Eighteenth-Century Anglican Confirmation


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Joint Liturgical Studies 79

Phillip Tovey published in 2014 a major study, Anglican Confirmation 1662-1820. During his research he had unearthed far more evidence than could be used in the main volume, and he has provided from it this Study which supplements that major work, yet at the same time stands as illuminating research in its own right. The organizing principle which underlies the work is his thesis that the nineteenth-century Tractarians had a vested interest in playing down the spiritual life of eighteenth-century Anglicanism, in which interest they alleged the indolence of the bishops. This prejudice enabled them to exalt by contrast the impact of their own Anglo-catholic movement, and became the received account of eighteenth-century practice, as exemplified particularly in the essay by S. L. Ollard in the 1925 SPCK volumes on Confirmation, and never seriously questioned since. Phillip Tovey, however, has gone untiringly to primary sources and has emerged with a much brighter account, one highlight among which retraces the first ever visit of a Church of England bishop to the Channel Islands in 1818. The overall thrust of his historical evidence is to show how responsibly confirmation was ministered in the eighteenth century, even while it was neither reckoned a sacrament nor, in the last analysis, was deemed absolutely necessary for admission to communion.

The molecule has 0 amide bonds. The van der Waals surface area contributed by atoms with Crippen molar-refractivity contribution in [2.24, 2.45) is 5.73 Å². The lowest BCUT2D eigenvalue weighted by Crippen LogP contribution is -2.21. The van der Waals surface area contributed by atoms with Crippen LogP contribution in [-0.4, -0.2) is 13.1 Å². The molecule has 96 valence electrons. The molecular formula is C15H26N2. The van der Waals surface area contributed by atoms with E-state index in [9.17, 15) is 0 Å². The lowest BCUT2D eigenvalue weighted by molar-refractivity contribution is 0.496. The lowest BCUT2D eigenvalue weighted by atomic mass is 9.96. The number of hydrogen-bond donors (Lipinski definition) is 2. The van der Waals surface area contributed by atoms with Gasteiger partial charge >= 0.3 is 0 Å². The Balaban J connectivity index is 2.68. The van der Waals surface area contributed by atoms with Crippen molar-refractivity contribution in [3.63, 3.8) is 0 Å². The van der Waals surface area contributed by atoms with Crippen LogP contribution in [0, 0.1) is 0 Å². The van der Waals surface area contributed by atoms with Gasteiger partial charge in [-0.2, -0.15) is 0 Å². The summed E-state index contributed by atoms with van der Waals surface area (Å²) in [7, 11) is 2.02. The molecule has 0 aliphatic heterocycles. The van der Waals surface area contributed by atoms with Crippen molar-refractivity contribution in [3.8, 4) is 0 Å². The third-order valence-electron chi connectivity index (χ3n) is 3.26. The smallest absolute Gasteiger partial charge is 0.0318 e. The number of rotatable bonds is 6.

Phillip Tovey is Deputy Warden of Readers in the Diocese of Oxford and Tutor in Liturgy at Ripon College, Cuddesdon. He has written extensively on liturgy over three decades, especially with an eye to the worship of the worldwide Anglican Communion, and for the seven years 2003-10 chaired the Group for Renewal of Worship (GROW).